Hands-On With the New 'Portrait' Mode Beta Feature in the iPhone 7 Plus

MacRumors

macrumors bot
Original poster
Apr 12, 2001
7,428
8,491



When Apple announced the iPhone 7 Plus, one major feature it focused on was a new "Portrait" mode that allows the device's camera to simulate a shallow depth of field effect, similar to what can be achieved with a high-end DSLR.

Portrait mode wasn't ready to go when the iPhone 7 Plus shipped, but Apple promised to introduce it at a later date and did so today, with the release of iOS 10.1. Available as a beta feature, Portrait mode is built into iOS 10.1, and we went hands-on with it to see how well it performs.


Portrait mode uses the 56mm lens to capture the image and uses the wider 28mm lens to generate a depth map of a scene. Using the small differentiations between the 28mm and 56mm lenses, the iPhone separates the different layers of an image and uses machine learning techniques to apply a blur that simulates a shallow depth of field.

When shooting, Portrait is similar to other modes in the camera app, with a timer to take an image and a Tap to Focus tool to set the focus. One helpful feature is the ability to see the depth effect live before snapping a photo.

In order for the Portrait effect to work properly, you need good lighting and a subject that's properly placed -- it can't be too close or too far away.

Portrait mode is in beta, and is currently only available for developers running iOS 10.1. This Friday, Apple will also make iOS 10.1 available for public beta testers, so Portrait mode will be more widely available. There are some issues and quirks that still need to be worked out during the beta testing process, but as a first effort, Portrait mode can produce some impressive images.

Article Link: Hands-On With the New 'Portrait' Mode Beta Feature in the iPhone 7 Plus
 
  • Like
Reactions: jjm3

Telos101

macrumors regular
Apr 29, 2016
218
810
Ireland
I don't think of it as a gimmick, but it does feel like another one of those developments where an effect that used to take a bit of photography knowhow is now available to the masses. Makes me wonder what professionals in the field think.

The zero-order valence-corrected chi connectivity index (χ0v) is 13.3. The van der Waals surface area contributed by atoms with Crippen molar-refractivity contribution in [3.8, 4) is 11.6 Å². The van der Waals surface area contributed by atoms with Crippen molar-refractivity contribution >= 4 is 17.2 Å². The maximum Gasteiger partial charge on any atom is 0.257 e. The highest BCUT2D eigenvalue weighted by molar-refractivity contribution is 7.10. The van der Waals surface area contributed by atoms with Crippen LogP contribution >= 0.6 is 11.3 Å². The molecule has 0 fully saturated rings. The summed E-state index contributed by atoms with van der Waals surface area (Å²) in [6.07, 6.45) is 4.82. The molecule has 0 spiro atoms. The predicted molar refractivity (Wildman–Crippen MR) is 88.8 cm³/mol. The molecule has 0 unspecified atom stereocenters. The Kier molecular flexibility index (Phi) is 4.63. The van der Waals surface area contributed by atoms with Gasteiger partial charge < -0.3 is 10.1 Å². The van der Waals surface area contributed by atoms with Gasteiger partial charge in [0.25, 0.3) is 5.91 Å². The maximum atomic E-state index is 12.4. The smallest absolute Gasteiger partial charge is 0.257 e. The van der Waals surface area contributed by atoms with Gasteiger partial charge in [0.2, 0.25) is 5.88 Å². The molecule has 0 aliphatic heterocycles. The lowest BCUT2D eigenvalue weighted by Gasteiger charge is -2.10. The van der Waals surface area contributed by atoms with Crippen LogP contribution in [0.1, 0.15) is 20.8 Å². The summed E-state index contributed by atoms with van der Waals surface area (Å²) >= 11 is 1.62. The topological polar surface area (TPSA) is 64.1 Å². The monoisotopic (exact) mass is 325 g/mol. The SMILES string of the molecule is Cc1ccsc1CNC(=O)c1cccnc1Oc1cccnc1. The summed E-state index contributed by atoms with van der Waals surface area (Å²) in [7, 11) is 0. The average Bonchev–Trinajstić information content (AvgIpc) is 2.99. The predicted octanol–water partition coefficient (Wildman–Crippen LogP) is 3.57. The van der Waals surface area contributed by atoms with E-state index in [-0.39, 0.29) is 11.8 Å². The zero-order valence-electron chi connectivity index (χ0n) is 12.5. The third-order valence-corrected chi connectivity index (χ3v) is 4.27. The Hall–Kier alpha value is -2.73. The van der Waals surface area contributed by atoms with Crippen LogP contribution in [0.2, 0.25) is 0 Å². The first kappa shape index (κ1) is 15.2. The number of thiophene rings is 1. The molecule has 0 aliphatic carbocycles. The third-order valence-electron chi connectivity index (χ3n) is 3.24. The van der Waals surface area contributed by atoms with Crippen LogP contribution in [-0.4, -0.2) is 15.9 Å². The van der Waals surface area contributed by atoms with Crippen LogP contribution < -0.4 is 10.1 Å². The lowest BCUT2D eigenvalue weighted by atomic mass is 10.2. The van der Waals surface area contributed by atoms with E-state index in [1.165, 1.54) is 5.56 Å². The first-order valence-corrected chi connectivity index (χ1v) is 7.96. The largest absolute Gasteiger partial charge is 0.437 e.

• Like
Reactions: obamtl and 2010mini

adamneer

macrumors 6502
Apr 18, 2013
421
743
Chicago, IL
I don't understand why I keep reading/hearing that DSLRs can't show depth of field live. Of course they can - it's not an effect that requires processing using a DSLR, it's just the natural characteristics of the lens optics and aperture. If this were true, you'd never be able to manually focus an image using live view mode on a DSLR.
 

RDeckard

macrumors regular
Sep 23, 2013
187
563
I don't understand why I keep reading/hearing that DSLRs can't show depth of field live. Of course they can - it's not an effect that requires processing using a DSLR, it's just the natural characteristics of the lens optics and aperture. If this were true, you'd never be able to manually focus an image using live view mode on a DSLR.
Agreed - most DSLRs have a button called "DOF (Depth of Field) preview." You just press it you'll see a preview in the viewfinder.

On mirrorless cameras, like the Sony A series, Fuji X-series (I have an X-T1), Olympus OM, etc. show the effect right in the digital viewfinder or on the screen on the back of the camera.
 

zachkolk

macrumors regular
Jun 4, 2010
174
182
NYC
I don't think of it as a gimmick, but it does feel like another one of those developments where an effect that used to take a bit of photography knowhow is now available to the masses. Makes me wonder what professionals in the field think.
I think it's a newt feature. It definitely couldn't replace a DSLR for a shoot, but if I'm shooting for fun and not professionally then it would make my iPhone shots look a little better. Still, I always carry my canon on me so I still wouldn't use it that much.

Shallow depth of field comes from wide apertures & the real advantages to wide apertures is better low-light performance. The artificial effect of a wide aperture won't help when an actually wide aperture is needed.
 

bluespark

macrumors 68000
Jul 11, 2009
1,849
1,989
Chicago
I'd bet money that this will be a widespread feature on most phone cameras in a year or so.
Except that to do it the right way, which Apple is, two cameras are required. The other way, which other manufacturers have tried, simply isolates one image and blurs everything else. As you saw from the video when he moved the plant, that was a middle ground object and it was blurred but not as much as the background objects. This is what you would see with a true portrait lens, and it's why Apple's approach is better than what has come before.